If you look up the history of the bass guitar, most online references say that it begins in the 1950s with the Fender Precision electric bass. While that’s partially true, the history of the bass guitar began long before that. The Fender Precision was the first mass-produced and widely distributed electric bass, but it wasn’t the first ever made.
There was the electric double bass invented by Lloyd Loar in 1924, and the electric bass fiddle invented by Paul Tutmarc in the 1930s. But even before the electric bass, the guitarrón, also known as a “fingernail bass,” was a fixture in Latin music as far back as the early 1600s.
The one thing that all of these versions of the bass have in common is that they were designed to replicate the sound of much larger stringed instruments, in most cases the upright bass, in a more portable and manageable format. In the case of the electric bass, it was also designed to amplify the low notes, which would often be drowned out by the other instruments.
Today, the guitarrón is most commonly seen in Mariachi bands, but it is still widely used in other types of acoustic Latin folk music. The electric bass and acoustic versions are used in a variety of music from classical to rock.
You can teach yourself how to play bass, but because there are so many playing techniques, it’s often best to learn a little about the instrument through lessons, either in person or by taking bass guitar lessons online.
There are several techniques for playing the bass guitar depending on the style of music you are playing and the effect you wish to achieve. Below is an outline of some of the more common techniques, and the artists who use them.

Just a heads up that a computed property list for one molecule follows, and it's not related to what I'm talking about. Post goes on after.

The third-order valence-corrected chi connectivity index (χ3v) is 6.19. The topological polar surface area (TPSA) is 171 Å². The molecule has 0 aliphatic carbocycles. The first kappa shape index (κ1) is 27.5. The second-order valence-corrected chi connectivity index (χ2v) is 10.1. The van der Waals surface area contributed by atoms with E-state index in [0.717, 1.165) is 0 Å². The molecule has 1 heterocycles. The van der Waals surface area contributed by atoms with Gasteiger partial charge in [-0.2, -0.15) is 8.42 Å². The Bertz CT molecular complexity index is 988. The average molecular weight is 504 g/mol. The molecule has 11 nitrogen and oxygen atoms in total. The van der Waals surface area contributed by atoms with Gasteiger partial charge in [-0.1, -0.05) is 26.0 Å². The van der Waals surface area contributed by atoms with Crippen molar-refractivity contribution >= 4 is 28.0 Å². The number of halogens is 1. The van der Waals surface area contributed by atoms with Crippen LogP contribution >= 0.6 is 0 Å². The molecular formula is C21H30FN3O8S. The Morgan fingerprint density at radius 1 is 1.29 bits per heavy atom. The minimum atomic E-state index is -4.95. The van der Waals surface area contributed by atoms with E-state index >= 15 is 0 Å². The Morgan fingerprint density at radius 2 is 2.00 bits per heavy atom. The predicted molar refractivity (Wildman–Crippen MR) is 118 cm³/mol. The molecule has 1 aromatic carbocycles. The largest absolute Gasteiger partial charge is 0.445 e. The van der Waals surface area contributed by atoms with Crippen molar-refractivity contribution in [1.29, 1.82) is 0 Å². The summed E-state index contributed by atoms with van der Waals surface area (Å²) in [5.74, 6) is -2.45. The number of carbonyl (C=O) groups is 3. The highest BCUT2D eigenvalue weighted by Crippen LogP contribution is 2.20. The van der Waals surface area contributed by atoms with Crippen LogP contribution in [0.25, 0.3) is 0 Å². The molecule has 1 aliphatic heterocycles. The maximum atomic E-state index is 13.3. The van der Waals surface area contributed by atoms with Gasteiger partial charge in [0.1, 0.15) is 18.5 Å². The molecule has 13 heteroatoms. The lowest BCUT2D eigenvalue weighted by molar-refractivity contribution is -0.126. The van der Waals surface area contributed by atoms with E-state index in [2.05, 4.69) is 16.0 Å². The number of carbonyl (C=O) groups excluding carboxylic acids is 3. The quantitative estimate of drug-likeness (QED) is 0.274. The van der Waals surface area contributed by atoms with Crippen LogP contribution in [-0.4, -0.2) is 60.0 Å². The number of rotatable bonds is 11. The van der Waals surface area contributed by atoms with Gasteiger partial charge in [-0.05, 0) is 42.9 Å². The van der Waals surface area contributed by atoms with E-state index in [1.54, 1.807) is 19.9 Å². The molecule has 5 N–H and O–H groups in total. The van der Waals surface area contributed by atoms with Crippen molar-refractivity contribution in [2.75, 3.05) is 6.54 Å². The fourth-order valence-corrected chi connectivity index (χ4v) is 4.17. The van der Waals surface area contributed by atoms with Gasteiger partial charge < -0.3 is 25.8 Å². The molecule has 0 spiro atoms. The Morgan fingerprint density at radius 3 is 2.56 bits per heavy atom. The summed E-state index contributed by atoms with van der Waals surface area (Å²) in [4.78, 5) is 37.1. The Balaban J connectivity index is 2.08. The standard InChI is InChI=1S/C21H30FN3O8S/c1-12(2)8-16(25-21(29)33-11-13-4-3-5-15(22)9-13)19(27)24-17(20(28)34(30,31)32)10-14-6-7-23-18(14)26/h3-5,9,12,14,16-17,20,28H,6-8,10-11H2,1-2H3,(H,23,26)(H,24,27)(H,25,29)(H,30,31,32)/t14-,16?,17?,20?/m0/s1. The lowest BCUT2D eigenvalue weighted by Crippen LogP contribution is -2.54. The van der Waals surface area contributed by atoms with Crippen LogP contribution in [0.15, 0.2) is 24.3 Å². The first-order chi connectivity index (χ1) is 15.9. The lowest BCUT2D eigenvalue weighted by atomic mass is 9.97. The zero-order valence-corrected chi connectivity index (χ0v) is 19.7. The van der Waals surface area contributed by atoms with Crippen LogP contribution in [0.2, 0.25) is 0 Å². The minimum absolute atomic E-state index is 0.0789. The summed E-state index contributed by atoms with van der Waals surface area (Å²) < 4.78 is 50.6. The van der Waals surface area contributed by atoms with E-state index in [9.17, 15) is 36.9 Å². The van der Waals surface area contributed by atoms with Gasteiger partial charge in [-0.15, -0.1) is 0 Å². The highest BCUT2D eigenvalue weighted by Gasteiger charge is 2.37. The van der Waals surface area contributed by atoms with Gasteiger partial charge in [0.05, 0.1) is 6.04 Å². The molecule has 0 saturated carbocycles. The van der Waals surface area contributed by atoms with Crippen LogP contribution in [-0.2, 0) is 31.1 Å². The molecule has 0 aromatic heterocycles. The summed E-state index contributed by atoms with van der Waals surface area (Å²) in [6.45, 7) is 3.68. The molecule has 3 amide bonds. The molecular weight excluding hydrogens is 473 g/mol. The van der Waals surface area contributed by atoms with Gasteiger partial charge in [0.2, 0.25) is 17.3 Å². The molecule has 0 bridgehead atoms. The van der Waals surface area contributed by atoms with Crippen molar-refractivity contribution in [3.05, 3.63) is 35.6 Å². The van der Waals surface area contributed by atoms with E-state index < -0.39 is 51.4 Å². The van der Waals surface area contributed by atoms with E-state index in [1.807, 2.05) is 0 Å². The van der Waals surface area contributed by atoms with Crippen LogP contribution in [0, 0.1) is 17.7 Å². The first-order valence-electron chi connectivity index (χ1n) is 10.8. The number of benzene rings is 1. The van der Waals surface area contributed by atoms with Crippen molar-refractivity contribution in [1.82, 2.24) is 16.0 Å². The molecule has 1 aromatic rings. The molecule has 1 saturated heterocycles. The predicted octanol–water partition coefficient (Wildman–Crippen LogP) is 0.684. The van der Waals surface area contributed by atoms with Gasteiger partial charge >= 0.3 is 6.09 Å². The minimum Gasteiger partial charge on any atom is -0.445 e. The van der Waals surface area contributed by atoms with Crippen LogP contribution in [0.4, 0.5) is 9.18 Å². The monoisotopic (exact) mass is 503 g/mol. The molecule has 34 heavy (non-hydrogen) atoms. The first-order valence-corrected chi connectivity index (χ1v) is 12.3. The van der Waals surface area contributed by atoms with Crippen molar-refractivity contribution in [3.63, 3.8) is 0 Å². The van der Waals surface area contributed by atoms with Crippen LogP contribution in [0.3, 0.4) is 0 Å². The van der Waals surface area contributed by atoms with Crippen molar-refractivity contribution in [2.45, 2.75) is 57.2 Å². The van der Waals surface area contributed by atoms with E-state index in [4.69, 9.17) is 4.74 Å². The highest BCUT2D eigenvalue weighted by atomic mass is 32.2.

Slap and Pop
The slap and pop technique involves thumping, or slapping, the strings with your thumb, while snapping or popping the strings with your fingers. The technique is most often used in funk music, but also has its place in rock and fusion styles. Famous slap and pop bassists include Larry Graham of Sly and the Family Stone, and Flea of the Red Hot Chili Peppers.
Picking involves using a pick to strum the bass — the pick provides for greater accuracy and speed, than just your fingers. Picks come in varying thicknesses and are made of a variety of materials, all of which produce different tonal effects. Picking is used in a variety of music styles by artists like Roger Waters of Pink Floyd and Kim Deal of The Pixies.
Palm muting involves resting the outer edge of your palm on the bridge to mute the strings while you play. It’s usually used in combination with picking. The technique is used in a variety of music styles by artists like Paul McCartney and Sting.
Fretting is a blanket term for a variety of techniques that involve striking, plucking, or adjusting the strings along the neck of the guitar. Placing your fingers on different point on the neck to make different notes is fretting, as is moving the finger to make a vibrating sound. Some bassists also play the fret by tapping or plucking the strings to make sounds, Les Claypool of Primus and Victor Wooten.
Types of Bass Guitars
There are several different types of bass guitars and they all serve different purposes.
Traditional bass guitars are made of wood — with different species of wood for the body, neck, and bridge — and have four metal strings tuned to E, A, D, and G. The neck usually has crossbars, called frets, which divide the fingerboard into different tonal areas.
However, some bass guitars are made of other materials, like graphite, exotic woods, and resins. You can also find bass guitars with anywhere from five to twelve strings, although the eight – and twelve-string models tend to have pairs of strings meant to be played together to produce a single sound. There are also models that do not have frets along the neck, which allows for more subtlety of sound than the fretted models.
Bass guitars with eight or twelve strings are often used in amore classical context, where the artist might need to make a lot of complex sounds; whereas basses with fewer strings might see more use in popular music, like rock, blues, and jazz. The same logic could apply to the use of frets.
Although the bass doesn’t get a much attention as the guitar, it is actually a very important part of any ensemble because it carries the rhythm. That’s why it is used in so many different styles of music.
Source By Thefourohfive.com
Image Of Bass Guitars By Palmerguitarsusa.com